The CEO of Cricket West Indies has raised important questions about the governance of the sport
Cricket West Indies CEO has called the revenue system broken | Courtesy-ICC
Cricket West Indies chief executive Johnny Grave said the big three in world cricket, including India, England and Australia, should do more to save smaller Test playing teams and the revenue-sharing model The ICC’s current status is “completely broken”.
India is the engine of the game accounting for nearly 40% of the ICC’s annual net income, followed by England and Australia, which receive a small share.
Grave was quoted as saying: “The revenue sharing model is completely broken. If we truly want to operate as a cricketing community, we are only as strong as the weakest team and we have to change our mindset about bilateral cricket”. by ESPNcricinfo.
Currently, players of teams like South Africa and West Indies are having to prioritize their cricket franchises over their international commitments.
South Africa recently announced their third squad for their test tour of New Zealand and the West Indies were also forced to drop senior players such as Jason Holder for the tour of Australia which begins on Wednesday.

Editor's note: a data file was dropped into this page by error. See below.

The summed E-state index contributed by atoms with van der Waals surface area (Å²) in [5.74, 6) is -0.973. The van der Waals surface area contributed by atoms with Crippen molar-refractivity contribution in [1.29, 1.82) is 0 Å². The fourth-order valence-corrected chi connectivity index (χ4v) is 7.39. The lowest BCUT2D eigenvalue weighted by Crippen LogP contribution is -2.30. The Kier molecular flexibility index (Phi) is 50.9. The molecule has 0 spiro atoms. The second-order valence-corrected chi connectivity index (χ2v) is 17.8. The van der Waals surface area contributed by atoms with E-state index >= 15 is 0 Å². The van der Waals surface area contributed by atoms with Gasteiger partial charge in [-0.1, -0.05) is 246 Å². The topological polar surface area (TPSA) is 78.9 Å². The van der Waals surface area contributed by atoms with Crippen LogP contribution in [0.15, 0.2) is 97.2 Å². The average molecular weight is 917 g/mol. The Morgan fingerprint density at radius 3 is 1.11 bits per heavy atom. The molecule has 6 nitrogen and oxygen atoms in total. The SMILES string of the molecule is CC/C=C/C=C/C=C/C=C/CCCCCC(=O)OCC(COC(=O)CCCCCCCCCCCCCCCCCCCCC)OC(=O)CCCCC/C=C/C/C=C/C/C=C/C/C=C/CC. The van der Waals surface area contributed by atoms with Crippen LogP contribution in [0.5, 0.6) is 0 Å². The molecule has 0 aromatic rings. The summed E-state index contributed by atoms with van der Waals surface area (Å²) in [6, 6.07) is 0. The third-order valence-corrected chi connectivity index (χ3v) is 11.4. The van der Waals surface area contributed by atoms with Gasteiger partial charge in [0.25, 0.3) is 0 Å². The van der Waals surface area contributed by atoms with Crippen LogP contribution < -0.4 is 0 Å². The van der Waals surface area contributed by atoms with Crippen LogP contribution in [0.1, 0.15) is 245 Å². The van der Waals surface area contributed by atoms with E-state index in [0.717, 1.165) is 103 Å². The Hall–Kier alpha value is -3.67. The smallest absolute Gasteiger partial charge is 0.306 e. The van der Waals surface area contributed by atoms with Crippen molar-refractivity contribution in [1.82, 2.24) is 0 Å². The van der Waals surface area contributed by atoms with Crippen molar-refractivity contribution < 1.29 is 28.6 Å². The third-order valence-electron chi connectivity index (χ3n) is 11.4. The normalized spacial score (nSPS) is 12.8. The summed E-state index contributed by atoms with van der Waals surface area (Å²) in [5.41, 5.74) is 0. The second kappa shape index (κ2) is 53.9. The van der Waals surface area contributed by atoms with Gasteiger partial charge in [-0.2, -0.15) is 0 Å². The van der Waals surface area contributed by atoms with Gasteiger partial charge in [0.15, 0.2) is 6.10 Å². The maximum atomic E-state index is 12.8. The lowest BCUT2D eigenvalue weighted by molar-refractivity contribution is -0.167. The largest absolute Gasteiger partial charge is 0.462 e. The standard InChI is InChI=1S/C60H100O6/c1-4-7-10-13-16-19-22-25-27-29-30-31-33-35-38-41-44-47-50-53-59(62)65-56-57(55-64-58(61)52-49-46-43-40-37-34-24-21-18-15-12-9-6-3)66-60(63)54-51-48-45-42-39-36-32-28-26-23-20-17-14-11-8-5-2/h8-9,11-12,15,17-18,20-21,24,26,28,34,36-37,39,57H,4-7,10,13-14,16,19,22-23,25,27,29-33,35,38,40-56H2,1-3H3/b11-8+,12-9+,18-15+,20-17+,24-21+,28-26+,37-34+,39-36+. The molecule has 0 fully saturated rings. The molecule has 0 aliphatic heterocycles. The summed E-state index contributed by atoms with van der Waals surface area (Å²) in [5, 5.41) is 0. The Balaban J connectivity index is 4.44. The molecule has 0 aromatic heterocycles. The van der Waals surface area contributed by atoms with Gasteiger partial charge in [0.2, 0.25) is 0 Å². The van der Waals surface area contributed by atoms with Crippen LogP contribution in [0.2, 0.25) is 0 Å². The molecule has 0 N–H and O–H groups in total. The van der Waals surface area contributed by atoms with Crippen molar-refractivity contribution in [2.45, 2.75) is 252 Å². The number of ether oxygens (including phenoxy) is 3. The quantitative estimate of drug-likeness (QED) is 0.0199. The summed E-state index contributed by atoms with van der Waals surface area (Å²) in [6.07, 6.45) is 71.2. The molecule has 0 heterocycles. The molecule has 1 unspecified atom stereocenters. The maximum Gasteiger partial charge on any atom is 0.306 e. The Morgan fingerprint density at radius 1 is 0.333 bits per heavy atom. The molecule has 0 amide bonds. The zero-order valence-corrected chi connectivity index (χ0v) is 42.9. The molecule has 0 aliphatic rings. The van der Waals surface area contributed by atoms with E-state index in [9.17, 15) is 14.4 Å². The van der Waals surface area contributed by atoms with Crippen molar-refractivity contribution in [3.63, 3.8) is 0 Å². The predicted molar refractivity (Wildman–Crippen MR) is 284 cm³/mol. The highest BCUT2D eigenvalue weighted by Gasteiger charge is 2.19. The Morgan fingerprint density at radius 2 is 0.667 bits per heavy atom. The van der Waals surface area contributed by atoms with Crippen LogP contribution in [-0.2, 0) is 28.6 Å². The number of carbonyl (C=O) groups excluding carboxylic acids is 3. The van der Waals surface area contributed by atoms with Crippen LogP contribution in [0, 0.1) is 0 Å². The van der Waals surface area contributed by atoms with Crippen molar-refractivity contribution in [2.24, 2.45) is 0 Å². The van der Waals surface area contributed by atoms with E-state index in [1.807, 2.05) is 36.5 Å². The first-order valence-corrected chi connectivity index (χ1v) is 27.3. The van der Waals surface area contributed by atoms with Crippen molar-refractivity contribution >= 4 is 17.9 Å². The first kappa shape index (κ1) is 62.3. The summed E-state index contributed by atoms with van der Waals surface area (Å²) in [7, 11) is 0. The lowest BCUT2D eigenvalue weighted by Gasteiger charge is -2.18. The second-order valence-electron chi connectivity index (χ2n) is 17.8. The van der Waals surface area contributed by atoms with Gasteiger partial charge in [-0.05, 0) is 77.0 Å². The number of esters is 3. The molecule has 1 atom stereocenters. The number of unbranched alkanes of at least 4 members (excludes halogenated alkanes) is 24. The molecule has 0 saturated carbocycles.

Back in 2018, Cricket West Indies proposed a limit on the number of foreign players in T20 tournaments and a fee for their respective boards and the ICC agreed to it. However, those suggestions do not apply to tournaments like ILT20, which started last year and attracted a host of international stars in its second edition.
“If those regulations are in place, ILT20 is unlikely to have a huge impact on bilateral international cricket in January as it will not have many international players, so there will be no broadcast revenue .” and probably wouldn’t offer the players the kind of money they’re offering,” Grave said.
“And so South Africa won’t necessarily be competing and investing as much in their international talent for SA20 at the same time.”
Grave also highlighted Cricket West Indies’ large expenditure on air travel.
“We took a women’s team there (Australia) and we won the T20I against all odds and the match fees and international air flights cost us three-quarters of a million la.
“We have a Test team there, an ODI team and a T20I team, which will cost us millions more in match fees and air tickets. We spend a lot of money on air tickets fly more than anyone else in the world.
“In percentage terms, we will spend more than anyone on red-ball cricket, so I would reject any narrative that the West Indies are not interested in test cricket.
“Hopefully the series in South Africa has awakened the Australian media to the realities of what running Test cricket will be like and unless the board changes its economic model, I don’t think Test cricket will thrive outside the Big Three,” Grave said.